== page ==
the confronting power of baby photos
I started writing another post earlier and found myself looking at a baby picture of me that I had embedded into the body.
I started thinking about how profound and perspective-shattering it must be for my parents to have seen and been so intimately involved with my growth. Then I remembered a BuzzFeed video in which an engaged couple gets made up to preview their future selves. TL;DR they get real emotional by the time they’re in their nineties.
Thanks to the power of empathy, viewers fit themselves into the narrative, saw their lives compressed and were incredibly touched. Unsurprisingly, the post went viral. Confronting our mortality is intensely intriguing and emotionally charged.
And then there are baby photos.
Most of us have seen photos of ourselves as infants for as long as we can remember. So they become uninteresting. And then there’s the cultural game of sharing baby photos: we laugh and “aww” and try to guess who’s who. We dehumanize. So it makes sense that we don’t stop to reevaluate them without some trigger.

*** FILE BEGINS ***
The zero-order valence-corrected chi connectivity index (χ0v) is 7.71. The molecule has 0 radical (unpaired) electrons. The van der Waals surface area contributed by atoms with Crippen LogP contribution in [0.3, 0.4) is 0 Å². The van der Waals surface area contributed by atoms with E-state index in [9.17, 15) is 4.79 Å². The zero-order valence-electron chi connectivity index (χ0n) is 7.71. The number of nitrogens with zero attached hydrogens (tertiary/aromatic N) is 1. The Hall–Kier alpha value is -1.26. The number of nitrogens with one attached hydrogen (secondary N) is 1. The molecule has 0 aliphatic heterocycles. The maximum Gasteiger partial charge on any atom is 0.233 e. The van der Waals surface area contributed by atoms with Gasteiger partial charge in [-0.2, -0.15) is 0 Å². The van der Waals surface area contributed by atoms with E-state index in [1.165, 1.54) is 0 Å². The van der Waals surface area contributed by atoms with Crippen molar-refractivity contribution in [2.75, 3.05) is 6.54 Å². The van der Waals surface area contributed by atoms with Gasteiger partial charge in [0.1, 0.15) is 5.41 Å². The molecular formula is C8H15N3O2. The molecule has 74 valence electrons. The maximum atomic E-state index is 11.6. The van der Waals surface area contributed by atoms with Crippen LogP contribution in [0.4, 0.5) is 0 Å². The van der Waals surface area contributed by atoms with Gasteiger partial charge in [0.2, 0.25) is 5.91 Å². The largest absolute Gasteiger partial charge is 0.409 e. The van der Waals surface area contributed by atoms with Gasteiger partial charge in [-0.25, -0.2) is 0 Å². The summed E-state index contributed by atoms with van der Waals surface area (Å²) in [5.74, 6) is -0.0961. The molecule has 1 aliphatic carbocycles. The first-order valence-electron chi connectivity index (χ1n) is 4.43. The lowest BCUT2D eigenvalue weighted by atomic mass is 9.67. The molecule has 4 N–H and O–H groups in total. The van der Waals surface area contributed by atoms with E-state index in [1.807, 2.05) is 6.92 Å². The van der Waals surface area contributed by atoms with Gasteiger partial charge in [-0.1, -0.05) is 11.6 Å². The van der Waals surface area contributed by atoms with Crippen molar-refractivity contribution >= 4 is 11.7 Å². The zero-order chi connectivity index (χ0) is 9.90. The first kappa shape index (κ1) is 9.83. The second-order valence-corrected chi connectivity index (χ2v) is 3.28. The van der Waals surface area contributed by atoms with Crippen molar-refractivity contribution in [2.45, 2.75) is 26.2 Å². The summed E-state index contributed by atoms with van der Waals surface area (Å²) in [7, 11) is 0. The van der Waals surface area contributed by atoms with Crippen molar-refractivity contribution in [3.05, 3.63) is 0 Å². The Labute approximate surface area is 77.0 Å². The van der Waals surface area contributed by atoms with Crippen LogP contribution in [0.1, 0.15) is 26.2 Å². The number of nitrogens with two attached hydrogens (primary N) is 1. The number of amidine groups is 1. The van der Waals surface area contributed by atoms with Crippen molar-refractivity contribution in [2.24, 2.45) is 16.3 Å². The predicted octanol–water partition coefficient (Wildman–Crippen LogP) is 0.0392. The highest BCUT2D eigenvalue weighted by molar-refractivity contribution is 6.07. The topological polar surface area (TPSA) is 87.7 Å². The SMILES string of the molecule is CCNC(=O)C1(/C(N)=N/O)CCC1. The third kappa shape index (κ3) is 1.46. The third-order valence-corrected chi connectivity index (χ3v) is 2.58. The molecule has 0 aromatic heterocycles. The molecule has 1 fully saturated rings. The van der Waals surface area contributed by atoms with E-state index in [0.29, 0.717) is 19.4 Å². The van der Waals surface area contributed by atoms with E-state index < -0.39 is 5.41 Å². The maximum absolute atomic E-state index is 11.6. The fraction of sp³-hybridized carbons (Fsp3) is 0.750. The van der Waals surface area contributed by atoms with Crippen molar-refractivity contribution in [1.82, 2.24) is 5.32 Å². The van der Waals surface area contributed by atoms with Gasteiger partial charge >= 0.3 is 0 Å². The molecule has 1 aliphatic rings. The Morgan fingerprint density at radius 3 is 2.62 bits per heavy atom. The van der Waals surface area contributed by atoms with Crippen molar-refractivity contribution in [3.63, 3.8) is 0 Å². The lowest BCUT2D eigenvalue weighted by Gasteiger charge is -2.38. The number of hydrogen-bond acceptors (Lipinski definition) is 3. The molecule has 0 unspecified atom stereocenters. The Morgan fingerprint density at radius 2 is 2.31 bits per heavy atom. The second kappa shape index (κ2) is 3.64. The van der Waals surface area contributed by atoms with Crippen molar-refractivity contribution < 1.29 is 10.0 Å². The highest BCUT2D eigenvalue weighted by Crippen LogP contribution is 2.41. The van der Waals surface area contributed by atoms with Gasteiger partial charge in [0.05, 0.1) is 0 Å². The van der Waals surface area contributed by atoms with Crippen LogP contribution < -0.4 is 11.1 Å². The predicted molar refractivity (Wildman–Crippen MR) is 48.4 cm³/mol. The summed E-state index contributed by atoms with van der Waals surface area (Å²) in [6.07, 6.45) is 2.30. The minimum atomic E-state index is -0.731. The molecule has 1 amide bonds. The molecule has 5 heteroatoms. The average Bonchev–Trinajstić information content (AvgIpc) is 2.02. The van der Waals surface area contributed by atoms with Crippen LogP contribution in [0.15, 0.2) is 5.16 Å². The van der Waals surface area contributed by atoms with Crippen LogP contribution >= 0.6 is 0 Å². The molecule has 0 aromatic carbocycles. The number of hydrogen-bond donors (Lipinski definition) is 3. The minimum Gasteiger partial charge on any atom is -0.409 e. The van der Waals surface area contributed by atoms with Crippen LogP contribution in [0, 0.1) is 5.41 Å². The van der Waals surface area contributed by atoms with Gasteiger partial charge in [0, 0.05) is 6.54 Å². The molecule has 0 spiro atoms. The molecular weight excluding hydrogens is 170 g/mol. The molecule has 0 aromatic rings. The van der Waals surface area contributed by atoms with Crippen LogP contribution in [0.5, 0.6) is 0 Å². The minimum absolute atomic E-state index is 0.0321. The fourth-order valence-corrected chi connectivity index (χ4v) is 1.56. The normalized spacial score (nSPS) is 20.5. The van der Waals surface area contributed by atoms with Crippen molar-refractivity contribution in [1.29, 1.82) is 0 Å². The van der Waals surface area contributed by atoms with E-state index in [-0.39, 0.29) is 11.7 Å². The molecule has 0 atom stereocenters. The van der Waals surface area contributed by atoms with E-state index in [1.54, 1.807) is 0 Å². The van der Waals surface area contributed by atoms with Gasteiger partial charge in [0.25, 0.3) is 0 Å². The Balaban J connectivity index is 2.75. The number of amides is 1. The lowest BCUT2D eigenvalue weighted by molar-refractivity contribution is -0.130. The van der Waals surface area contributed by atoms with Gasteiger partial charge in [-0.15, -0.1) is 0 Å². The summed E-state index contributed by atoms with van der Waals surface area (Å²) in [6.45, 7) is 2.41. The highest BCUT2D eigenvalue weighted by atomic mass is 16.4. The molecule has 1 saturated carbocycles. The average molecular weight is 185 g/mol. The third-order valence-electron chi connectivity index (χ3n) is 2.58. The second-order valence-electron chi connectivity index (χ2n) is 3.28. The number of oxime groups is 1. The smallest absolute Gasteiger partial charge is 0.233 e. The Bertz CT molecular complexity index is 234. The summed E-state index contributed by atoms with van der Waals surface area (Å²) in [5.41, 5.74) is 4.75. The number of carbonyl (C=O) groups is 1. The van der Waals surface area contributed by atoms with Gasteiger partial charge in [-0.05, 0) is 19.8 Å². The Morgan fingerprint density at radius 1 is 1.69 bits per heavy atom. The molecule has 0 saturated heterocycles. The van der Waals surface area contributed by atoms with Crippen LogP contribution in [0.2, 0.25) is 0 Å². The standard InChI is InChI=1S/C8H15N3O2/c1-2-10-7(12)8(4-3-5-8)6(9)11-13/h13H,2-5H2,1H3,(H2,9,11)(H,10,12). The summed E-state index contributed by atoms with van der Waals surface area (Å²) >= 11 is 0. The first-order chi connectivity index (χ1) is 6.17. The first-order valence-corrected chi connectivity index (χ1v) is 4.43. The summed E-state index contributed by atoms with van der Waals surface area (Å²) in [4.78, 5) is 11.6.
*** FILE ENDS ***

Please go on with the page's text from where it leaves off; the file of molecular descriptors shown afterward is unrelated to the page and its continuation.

But if we look at our baby selves, we can imaginatively compress our lives. Better, even, or at least more accurately, than the lives we envision à la BuzzFeed. In terms of emotional impact, considering our current entirety seems like it should be at least as powerful as clutching a fictional projection. So why does a future-oriented frame of mortality feel so much more startling than a memory-based approach?
Maybe part of it is the disconnect we feel from the babies in the photos. A consciousness we can’t remember in an environment we never knew outside of our weird baby-world. A collision of our and our parents’ realities. When we think ahead twenty years, we more or less know that person. In these photos, we’re confronted by small strangers.
That, to me, is where I stop and am struck by my little self.
To not know that person but to have grown from it — to have been that thing — how does that not set off our tear ducts at every viewing?